Denzel Washington’s third film as a director, based on the Pulitzer Prize winning play of the same name by August Wilson, is a powerhouse performance movie showcasing the talents of its cast, and, in particular, of the actor himself and his co-star Viola Davis. Set in 1950s Pittsburgh, Fences concerns one Troy Maxson (Washington), a fifty-something-year-old patriarch who works as a binman and harbours more than a few resentments about the past. A promising baseball player some years before, Troy clings on to the unfounded notion that racial prejudice blocked his rightful path to the major leagues. A closer version of the truth however is that age was most likely Troy’s impediment in this regard. His wife Rose (Davis) suggests as much in the film’s first act when Troy comes home one Friday evening with his longtime buddy Mr. Bono (Stephen Henderson). Later on we are made aware by Troy himself that he was a thief in a previous existence. This predilection towards crime led him to killing a man which resulted in a lengthy spell in prison. By the time he was released, Troy was already past his physical prime in spite of his self-heralded talent with a bat. But the myth of his own powers lingers on and is sustained in his several rambling and vivid accounts. There is also a dangerous swagger in his bearing which has never gone unnoticed to those around him, particularly Rose and their son Cory (Jovan Adepo).
Troy has quite a personal history and this extends beyond his playing days and his spell in the slam. He also has an older son called Lyons (Russell Hornsby) by another woman. In his early thirties, Lyons is an aspiring musician, which is something that does not sit well with his hard-working father. Troy belittles Lyons for calling around to the house seeking handouts and advocates the more blue-collar approach of getting a regular 9-to-5 job. Responsibility is a recurring message he also hammers home to Cory. In a pivotal scene the football-playing boy asks his father why he doesn’t like him. ‘What law says I have to like you?’ Troy replies as he persists with this doctrine of obligation. The precept which he articulates is one which he expects others to live by. When Troy discovers that Cory has not returned to his part-time job at the grocery store, he arranges it so that his coach dismisses him from the football team. On the surface Troy justifies such an action from a fatherly perspective in that he does not wish for the boy to suffer the disappointment he once experienced. But underneath there may also be a residual jealousy. Cory has an opportunity to get a college education for himself through the game. Troy, for his part, cannot even read. The promotion he receives at work (becoming a garbage truck driver) is in truth small potatoes compared to the potential his son could well realise.
And of course Troy is a deeply flawed individual in other respects as well. There are a few references as to how he he used a government payout to his brother Gabriel to purchase the family home. Gabe – a war veteran from WWII – is mentally impaired from a head injury he received overseas during the conflict. Troy is polite and accommodating towards his sibling, but also somewhat uncomfortable in his presence, especially when he becomes publicly vocal. Lastly, there is the not insignificant matter of a mistress who Troy has met in the local bar. This woman never appears on screen, but becomes the mother of his daughter Raynell – she subsequently passes in childbirth. Much too late, and in a self-serving way, Troy admits his guilt to Rose upon learning of the pregnancy. After the mother’s death, he cleverly plays on Rose’s good nature and innate maternal instincts in terms of raising the child. A wedge which has formed between them is suggested to pass with the transition of time. But a final confrontation with son Cory damages that particular relationship beyond repair. Troy is a man stuck in his own shell and the fence that he constructs for much of the film’s duration is more than just a mere structure. It’s a metaphor for something else indeed; a trope which Fences returns to many times over.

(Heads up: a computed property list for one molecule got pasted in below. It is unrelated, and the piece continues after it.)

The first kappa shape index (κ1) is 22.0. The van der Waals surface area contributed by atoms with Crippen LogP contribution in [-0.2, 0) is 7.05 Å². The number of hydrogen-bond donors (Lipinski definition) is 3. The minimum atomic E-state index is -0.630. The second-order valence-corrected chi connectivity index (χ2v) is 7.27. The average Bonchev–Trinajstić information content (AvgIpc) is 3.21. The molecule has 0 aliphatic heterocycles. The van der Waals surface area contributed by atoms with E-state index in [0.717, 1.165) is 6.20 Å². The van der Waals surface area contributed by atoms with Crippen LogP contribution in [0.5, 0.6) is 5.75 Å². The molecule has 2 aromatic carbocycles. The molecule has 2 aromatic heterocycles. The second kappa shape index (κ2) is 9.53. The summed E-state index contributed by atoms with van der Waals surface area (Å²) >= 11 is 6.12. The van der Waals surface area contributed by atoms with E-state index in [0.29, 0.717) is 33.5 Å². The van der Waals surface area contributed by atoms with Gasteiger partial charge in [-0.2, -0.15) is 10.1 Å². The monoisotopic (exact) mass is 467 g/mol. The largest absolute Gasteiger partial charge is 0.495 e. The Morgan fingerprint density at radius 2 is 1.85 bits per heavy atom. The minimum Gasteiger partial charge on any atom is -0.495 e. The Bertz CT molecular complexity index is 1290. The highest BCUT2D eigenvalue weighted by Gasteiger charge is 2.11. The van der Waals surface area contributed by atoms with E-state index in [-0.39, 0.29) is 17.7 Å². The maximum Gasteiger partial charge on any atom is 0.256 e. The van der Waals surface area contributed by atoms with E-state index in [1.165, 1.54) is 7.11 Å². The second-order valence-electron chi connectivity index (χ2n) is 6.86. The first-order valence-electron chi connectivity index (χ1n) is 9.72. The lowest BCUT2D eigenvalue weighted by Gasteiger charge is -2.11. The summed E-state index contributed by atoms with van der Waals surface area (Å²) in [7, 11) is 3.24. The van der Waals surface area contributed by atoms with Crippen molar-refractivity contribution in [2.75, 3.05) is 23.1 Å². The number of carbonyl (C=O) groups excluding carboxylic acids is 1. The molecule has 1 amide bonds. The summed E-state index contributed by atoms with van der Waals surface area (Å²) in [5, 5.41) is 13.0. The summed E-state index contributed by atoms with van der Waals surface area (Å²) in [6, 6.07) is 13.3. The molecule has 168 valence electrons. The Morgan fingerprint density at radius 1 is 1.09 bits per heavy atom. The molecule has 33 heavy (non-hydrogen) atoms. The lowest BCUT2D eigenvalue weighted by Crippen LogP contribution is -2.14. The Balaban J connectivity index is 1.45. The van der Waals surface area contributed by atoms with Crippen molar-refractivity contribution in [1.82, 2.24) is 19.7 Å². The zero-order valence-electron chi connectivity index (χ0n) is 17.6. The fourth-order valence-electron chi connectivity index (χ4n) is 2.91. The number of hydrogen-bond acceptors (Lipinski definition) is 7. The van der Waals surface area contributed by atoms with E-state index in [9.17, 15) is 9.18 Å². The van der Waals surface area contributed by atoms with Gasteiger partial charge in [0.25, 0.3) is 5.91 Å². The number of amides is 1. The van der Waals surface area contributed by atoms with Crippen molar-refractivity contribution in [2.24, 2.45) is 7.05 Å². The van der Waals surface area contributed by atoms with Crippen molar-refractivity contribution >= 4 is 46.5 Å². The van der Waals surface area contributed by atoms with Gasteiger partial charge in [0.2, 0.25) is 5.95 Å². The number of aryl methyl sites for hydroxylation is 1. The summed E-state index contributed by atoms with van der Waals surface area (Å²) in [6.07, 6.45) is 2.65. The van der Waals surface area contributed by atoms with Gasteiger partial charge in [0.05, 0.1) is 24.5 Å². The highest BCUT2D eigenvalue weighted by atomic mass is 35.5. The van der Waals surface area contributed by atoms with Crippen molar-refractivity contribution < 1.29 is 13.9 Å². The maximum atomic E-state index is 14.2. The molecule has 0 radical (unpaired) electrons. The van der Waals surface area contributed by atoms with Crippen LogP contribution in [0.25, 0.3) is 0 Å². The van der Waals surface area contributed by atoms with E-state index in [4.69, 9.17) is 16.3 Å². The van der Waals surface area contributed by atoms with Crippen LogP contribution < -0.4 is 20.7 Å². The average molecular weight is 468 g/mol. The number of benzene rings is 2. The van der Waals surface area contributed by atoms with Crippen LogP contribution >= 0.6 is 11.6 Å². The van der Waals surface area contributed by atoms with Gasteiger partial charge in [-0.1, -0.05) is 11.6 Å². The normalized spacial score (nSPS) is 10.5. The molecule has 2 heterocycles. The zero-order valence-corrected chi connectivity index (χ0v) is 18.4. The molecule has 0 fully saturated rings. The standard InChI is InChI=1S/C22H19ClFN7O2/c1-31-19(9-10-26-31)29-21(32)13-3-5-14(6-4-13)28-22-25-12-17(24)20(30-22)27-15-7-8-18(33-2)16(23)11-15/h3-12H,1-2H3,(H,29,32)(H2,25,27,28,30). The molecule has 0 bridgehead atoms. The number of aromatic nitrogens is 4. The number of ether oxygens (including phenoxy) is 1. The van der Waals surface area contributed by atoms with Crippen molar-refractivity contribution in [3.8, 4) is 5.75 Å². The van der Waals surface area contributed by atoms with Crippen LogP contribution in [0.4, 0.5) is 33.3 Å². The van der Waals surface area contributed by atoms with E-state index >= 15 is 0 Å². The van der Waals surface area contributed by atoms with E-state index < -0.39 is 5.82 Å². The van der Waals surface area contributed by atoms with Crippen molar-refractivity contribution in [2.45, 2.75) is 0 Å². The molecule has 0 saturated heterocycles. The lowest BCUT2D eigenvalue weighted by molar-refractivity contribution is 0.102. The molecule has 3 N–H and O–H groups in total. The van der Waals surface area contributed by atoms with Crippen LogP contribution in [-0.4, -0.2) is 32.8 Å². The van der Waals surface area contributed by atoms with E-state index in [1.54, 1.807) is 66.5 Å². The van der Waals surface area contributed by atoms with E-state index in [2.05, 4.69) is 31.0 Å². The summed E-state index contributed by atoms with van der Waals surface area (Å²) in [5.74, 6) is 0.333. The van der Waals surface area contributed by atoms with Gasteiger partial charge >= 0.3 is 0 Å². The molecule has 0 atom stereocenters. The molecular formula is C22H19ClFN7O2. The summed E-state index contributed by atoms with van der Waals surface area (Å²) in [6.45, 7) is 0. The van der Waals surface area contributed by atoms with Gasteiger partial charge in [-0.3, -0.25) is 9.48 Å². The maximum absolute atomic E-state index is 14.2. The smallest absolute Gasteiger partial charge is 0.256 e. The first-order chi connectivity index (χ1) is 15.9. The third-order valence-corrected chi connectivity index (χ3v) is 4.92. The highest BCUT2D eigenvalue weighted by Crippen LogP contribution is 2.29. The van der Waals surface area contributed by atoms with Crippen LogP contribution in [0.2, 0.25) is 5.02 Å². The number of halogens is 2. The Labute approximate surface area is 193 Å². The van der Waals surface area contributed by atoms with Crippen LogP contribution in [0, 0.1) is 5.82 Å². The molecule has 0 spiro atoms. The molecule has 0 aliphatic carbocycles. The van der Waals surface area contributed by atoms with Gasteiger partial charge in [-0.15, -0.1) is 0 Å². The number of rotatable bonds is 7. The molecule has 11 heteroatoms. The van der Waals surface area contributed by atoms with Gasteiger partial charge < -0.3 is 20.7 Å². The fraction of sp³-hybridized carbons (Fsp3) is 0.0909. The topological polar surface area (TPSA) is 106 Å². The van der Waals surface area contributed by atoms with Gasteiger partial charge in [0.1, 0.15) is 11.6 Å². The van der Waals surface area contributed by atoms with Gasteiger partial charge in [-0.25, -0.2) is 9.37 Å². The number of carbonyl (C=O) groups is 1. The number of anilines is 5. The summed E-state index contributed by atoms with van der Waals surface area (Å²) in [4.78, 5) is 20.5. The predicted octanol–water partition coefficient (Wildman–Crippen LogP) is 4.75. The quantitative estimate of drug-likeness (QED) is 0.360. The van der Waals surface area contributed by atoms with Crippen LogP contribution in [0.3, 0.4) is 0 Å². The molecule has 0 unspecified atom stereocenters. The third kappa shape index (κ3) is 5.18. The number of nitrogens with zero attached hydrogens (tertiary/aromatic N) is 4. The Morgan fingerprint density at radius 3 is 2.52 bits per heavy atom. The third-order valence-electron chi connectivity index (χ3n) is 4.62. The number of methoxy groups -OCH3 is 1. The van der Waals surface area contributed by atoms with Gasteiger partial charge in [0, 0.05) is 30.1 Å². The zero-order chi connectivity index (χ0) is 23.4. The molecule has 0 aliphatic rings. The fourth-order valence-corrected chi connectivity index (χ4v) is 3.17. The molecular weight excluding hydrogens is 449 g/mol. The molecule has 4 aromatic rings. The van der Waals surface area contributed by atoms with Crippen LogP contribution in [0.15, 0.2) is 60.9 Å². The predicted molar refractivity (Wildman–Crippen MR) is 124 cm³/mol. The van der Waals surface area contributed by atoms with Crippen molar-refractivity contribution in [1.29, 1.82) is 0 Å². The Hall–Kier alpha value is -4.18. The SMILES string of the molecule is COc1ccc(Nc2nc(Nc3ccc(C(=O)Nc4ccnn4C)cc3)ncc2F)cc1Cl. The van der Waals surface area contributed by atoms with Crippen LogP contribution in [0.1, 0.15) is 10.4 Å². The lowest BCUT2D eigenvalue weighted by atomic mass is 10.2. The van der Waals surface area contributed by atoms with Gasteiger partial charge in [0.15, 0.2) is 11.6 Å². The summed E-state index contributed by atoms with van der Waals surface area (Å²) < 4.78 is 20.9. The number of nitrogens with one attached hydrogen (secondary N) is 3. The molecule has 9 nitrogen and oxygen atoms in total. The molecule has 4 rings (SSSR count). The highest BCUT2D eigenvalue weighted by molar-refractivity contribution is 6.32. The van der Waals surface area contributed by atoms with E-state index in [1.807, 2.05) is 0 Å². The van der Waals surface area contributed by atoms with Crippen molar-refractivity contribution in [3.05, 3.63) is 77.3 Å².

This is a film predicated on performance, as I suggested earlier, and in that regard it’s Denzel and Viola’s show all the way. The two actors previously played the same parts in a 2010 revival and this latter foundation serves them well here as they complement each other quite magnificently onscreen. Washington has always been a brilliantly physical actor capable of emoting menace and vulnerability and his Troy is exactly the correct measure of these characteristics. As for Davis, she personifies weary submission coupled with a dormant exasperation at her husband’s foibles. When he complains of standing in the same place for the past 18 years, she counters with more than a little interest. It’s a pleasure to see two of the finest actors of their generation at the height of their powers and Fences is worth the admission price for such exchanges alone. A fine supporting cast in tow add substance and depth to the proceedings. But of course Fences is a screen adaptation of a play and it does betray its roots ever so slightly. There is little sense of the world outside the environs of the characters despite references to war, sport, military duty and even history in the making (small portraits of JFK and Martin Luther King popping up in Rose’s kitchen towards the end) and Fences never quite rises above its origins in terms of being a properly-felt cinematic entity. That slight criticism aside, it is nonetheless a thoroughly engaging production with brilliant actors to the fore who remind us of how resonant the art of performance still remains. Go see it and marvel at this level of talent.